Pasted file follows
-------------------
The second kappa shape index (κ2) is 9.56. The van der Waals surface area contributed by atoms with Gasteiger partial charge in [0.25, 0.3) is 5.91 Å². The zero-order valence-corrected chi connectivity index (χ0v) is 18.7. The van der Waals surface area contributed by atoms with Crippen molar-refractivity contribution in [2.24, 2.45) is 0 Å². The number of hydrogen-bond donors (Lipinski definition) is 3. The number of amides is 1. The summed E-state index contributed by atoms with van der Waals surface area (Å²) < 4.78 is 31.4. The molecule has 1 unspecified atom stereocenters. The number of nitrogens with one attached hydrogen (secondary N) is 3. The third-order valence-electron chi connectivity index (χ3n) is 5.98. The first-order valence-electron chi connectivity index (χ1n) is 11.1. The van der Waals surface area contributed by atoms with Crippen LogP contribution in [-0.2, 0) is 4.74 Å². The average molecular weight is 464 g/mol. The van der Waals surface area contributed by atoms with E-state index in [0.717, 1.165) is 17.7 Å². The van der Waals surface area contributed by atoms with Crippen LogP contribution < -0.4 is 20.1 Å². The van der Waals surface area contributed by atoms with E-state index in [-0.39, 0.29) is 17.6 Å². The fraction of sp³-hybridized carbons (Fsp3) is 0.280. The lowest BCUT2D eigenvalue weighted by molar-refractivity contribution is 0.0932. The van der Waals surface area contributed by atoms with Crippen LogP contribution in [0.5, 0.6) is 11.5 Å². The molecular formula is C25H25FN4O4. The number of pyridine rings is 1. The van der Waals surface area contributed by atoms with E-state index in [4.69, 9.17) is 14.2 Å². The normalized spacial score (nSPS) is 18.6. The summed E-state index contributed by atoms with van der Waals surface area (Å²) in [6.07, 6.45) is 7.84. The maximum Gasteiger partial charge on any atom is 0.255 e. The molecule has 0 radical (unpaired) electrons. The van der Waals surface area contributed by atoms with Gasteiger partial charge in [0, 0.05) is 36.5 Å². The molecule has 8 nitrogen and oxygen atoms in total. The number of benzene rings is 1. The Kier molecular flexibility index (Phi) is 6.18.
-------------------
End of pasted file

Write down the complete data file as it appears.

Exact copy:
The second kappa shape index (κ2) is 9.56. The van der Waals surface area contributed by atoms with Gasteiger partial charge in [0.25, 0.3) is 5.91 Å². The zero-order valence-corrected chi connectivity index (χ0v) is 18.7. The van der Waals surface area contributed by atoms with Crippen molar-refractivity contribution in [2.24, 2.45) is 0 Å². The number of hydrogen-bond donors (Lipinski definition) is 3. The number of amides is 1. The summed E-state index contributed by atoms with van der Waals surface area (Å²) < 4.78 is 31.4. The molecule has 1 unspecified atom stereocenters. The number of nitrogens with one attached hydrogen (secondary N) is 3. The third-order valence-electron chi connectivity index (χ3n) is 5.98. The first-order valence-electron chi connectivity index (χ1n) is 11.1. The van der Waals surface area contributed by atoms with Crippen LogP contribution in [-0.2, 0) is 4.74 Å². The average molecular weight is 464 g/mol. The van der Waals surface area contributed by atoms with E-state index in [0.717, 1.165) is 17.7 Å². The van der Waals surface area contributed by atoms with Crippen LogP contribution < -0.4 is 20.1 Å². The van der Waals surface area contributed by atoms with E-state index in [-0.39, 0.29) is 17.6 Å². The fraction of sp³-hybridized carbons (Fsp3) is 0.280. The lowest BCUT2D eigenvalue weighted by molar-refractivity contribution is 0.0932. The van der Waals surface area contributed by atoms with Crippen LogP contribution in [0.5, 0.6) is 11.5 Å². The molecular formula is C25H25FN4O4. The number of pyridine rings is 1. The van der Waals surface area contributed by atoms with E-state index in [4.69, 9.17) is 14.2 Å². The normalized spacial score (nSPS) is 18.6. The summed E-state index contributed by atoms with van der Waals surface area (Å²) in [6.07, 6.45) is 7.84. The maximum Gasteiger partial charge on any atom is 0.255 e. The molecule has 0 radical (unpaired) electrons. The van der Waals surface area contributed by atoms with Gasteiger partial charge in [0, 0.05) is 36.5 Å². The molecule has 8 nitrogen and oxygen atoms in total. The number of benzene rings is 1. The Kier molecular flexibility index (Phi) is 6.18.